Like any ransomware attack, This crypto-ransomware encrypted data on an infected computer and demanded a ransom for the decryption key. The attack started with a phishing email that contained a malicious trojan virus. Once any infected attachments were opened, it would install the ransomware on the computer and start encrypting files.
CryptoLocker was unique because it used asymmetric-key cryptography, a type of cryptography that uses two different keys, one public and one private. This made it very difficult to decrypt the encrypted files without the private key, which the attackers only held.
CryptoLocker quickly spread to thousands of computers. It was so successful that it spawned many copycat ransomware attacks. The attackers behind CryptoLocker made over 41,928 BTC which was $27 million(at that time) in ransom payments before the FBI shut down their operation.
While CryptoLocker was a very damaging ransomware attack. It also showed how effective ransomware could be at making money for the attackers. This is why we continue to see new ransomware variants being every year.
#5 Bad Rabbit Ransomware Attack
Bad Rabbit was a drive-by ransomware attack that took place on October 24th, 2017. This attack vector was a malicious dropper masqueraded as a fake Adobe Flash installation or update. Once the dropper was executed, it would encrypt the user’s files and demand a ransom of .05 BTC for decrypting the files.
This attack was particularly sophisticated in that it used multiple methods of propagating itself, including compromised websites and driver manipulation. As a result, this attack was able to spread quickly and cause significant damage. It followed a similar pattern to WannaCry and Petya/NotPetya in that it caused widespread havoc and disruption. The attackers used the EternalRomance exploit to gain initial access to victims’ systems. Then used the Mimikatz tool to harvest credentials from the Domain Controller. They also used tools designed to spread laterally within the same network, such as PsExec and WMI.
Bad Rabbit was a relatively small ransomware attack but one of the famous ransomware attacks as it managed to cause significant damage just by visiting a website. It showed that even smaller attacks could have a big impact.
It was one of the most damaging drive-by attacks regarding the amount of encrypted sensitive data. Kaspersky Lab first reported the attack, quickly spreading it to other security companies. Bad Rabbit is believed to be responsible for the largest ransomware attack in history. With over 200 targets got affected in Russia, Ukraine, Turkey, and Germany, causing significant transportation disruptions in various countries.
Lessons businesses can learn from these attacks.
These ransomware attacks caused billions of dollars in damage and disrupted businesses worldwide. While the private sector has been slow to respond to these threats, there are some lessons that businesses can learn from these attacks.
Now that you know some of the biggest ransomware families that attacked in recent history, here are some tips to help you protect yourself from ransomware.
Backup your data regularly!
It is one of the most important things you can do to protect yourself from ransomware. By having a critical data backup, you ensure that even if you encrypt files, you will still have a copy of them that can be used to restore your systems.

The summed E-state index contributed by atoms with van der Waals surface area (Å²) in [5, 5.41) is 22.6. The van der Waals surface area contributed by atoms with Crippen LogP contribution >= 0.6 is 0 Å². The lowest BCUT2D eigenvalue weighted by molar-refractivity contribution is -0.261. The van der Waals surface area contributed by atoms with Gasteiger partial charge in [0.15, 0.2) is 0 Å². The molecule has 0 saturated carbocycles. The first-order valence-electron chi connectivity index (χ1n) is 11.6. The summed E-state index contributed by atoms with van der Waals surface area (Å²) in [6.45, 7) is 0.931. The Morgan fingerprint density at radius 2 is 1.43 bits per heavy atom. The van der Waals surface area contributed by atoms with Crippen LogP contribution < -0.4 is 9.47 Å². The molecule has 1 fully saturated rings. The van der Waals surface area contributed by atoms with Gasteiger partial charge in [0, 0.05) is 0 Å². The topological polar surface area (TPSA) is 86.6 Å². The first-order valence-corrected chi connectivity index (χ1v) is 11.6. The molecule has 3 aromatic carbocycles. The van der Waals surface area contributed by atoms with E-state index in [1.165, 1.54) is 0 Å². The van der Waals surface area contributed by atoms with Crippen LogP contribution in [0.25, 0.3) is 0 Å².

Patch your systems and software regularly!
By patching your systems, you can close the security weaknesses that attackers use to gain access to your systems. This is one of the most important things you can do to protect yourself from ransomware.
Educate your employees!
Teach your employees about the dangers of ransomware and how to avoid it. Ensure they know not to open email attachments from unknown senders or click on links in emails from unknown sources. Educate them to never use weak passwords.
Use a robust antivirus solution!
Make sure you have a robust antivirus solution to detect and block ransomware.
Future of Ransomware
Cyber Security is a rapidly evolving field, and ransomware is no exception.
In the past, ransomware was primarily a nuisance, encrypting files and demanding a small payment to decrypt them. But, recent years have seen a dramatic increase in both the frequency and severity of ransomware attacks. Today’s ransomware is more sophisticated than ever, and it is only getting more difficult to protect against. One of the biggest challenges posed by ransomware is the fact that it is constantly changing and evolving. Cybercriminals are always finding new ways to evade detection and infect devices. As a result, keeping pace with the latest threats is becoming increasingly difficult.
One possibility is that artificial intelligence and machine learning could be used to create more sophisticated ransomware that is better able to evade detection and encryption. Additionally, AI could target specific individuals or organizations with customized ransom demands. Another possibility is that ransomware will become more targeted and focused on causing as much damage as possible. This could include encrypting critical infrastructures such as hospitals or power plants.
Whatever the future holds, it is clear that the future of cyber security will need to adapt to meet the ever-changing threats posed by this damaging malware.